Fewer foreign graduates stay in Sweden to work

Fewer foreign graduates stay in Sweden to work
A workplace in Sweden. Photo: Henrik Montgomery/TT
The number of non-EU graduates pursuing careers in Sweden after they finish their university studies has dropped sharply in the past years, according to figures by the Migration Agency.

Two years ago Sweden introduced new rules giving students from countries outside the European Union permission to stay another six months after their studies to apply for jobs and work permits, a move designed to retain more skilled foreign workers.

But a report by the Dagens Nyheter (DN) newspaper published on Tuesday suggests the measure may have failed.

In 2013, a total of 849 work permits were handed out to non-EU citizens finding employment after graduating from university in Sweden, according to Migration Agency statistics cited by DN. Two years later it had dropped to 419. At the end of July this year, the figure stood at 212.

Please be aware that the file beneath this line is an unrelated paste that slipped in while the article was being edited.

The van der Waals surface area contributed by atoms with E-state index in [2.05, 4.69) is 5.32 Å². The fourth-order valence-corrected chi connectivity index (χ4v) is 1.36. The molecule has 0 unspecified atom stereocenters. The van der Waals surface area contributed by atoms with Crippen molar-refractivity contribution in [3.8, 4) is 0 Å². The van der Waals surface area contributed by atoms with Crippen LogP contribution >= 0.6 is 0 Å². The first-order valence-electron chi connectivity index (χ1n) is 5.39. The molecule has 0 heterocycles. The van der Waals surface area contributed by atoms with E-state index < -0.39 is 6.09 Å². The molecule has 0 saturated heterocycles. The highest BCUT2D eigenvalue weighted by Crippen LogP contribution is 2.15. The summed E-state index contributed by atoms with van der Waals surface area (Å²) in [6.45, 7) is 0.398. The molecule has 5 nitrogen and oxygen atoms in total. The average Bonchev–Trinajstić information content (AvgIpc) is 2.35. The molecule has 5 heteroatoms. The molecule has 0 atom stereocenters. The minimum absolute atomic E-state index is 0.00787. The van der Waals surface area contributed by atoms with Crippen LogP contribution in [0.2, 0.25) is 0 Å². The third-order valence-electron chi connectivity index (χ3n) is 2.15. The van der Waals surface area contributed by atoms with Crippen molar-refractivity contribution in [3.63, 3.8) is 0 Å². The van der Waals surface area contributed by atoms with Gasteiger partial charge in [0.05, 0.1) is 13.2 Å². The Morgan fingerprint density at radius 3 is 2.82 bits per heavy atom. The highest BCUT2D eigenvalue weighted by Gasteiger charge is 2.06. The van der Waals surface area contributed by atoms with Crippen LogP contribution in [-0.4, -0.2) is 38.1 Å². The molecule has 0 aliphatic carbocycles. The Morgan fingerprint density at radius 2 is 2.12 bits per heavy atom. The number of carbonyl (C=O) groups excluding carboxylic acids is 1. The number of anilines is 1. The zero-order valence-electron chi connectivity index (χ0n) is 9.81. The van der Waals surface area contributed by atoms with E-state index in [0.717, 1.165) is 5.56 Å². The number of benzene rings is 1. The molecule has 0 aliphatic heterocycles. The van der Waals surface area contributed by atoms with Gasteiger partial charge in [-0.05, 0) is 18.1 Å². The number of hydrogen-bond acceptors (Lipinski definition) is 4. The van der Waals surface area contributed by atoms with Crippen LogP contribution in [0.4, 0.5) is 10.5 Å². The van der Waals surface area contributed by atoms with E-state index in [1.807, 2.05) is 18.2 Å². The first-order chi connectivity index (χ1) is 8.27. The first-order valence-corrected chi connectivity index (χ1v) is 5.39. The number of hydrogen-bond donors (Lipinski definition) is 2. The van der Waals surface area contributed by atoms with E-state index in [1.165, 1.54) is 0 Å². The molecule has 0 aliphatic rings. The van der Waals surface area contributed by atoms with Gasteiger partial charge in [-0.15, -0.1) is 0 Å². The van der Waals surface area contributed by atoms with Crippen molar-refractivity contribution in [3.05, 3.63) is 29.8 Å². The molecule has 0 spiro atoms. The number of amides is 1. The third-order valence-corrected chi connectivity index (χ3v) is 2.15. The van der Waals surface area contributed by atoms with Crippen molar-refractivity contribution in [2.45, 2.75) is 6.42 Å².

“It is very unfortunate that it has not changed because there is great demand for the skills these students have,” Amelie von Zweigbergk, who represents the Association of Swedish Engineering Industries (Teknikföretagen), told the newspaper.

More than 9,000 students from non-EU/EEA countries were enrolled at Swedish universities in 2015.

“I've been to an interview, and I've been told that my CV is interesting. I think the biggest problem is that I am not Swedish and don't speak very good Swedish,” Mexican student Jorge Mucino, who recently graduated from the Swedish Royal Institute of Technology, told DN.

The Local has previously written about the struggle faced by many foreign workers and graduates to find work in Sweden. Labour Minister Ylva Johansson pinned part of the problem on “discrimination” in an interview with The Local Voices – a site which gives a fresh voice to newcomers – earlier this year.

Representatives from Sweden's Confederation of Professional Associations (Saco), an organization promoting and supporting unions made up of various professions, last month urged employers to drop the need for perfect Swedish when filling jobs.

“A lack of high language ability should not weed out otherwise high-performing people,” they wrote in an opinion piece translated by The Local and first published by Sydsvenskan.

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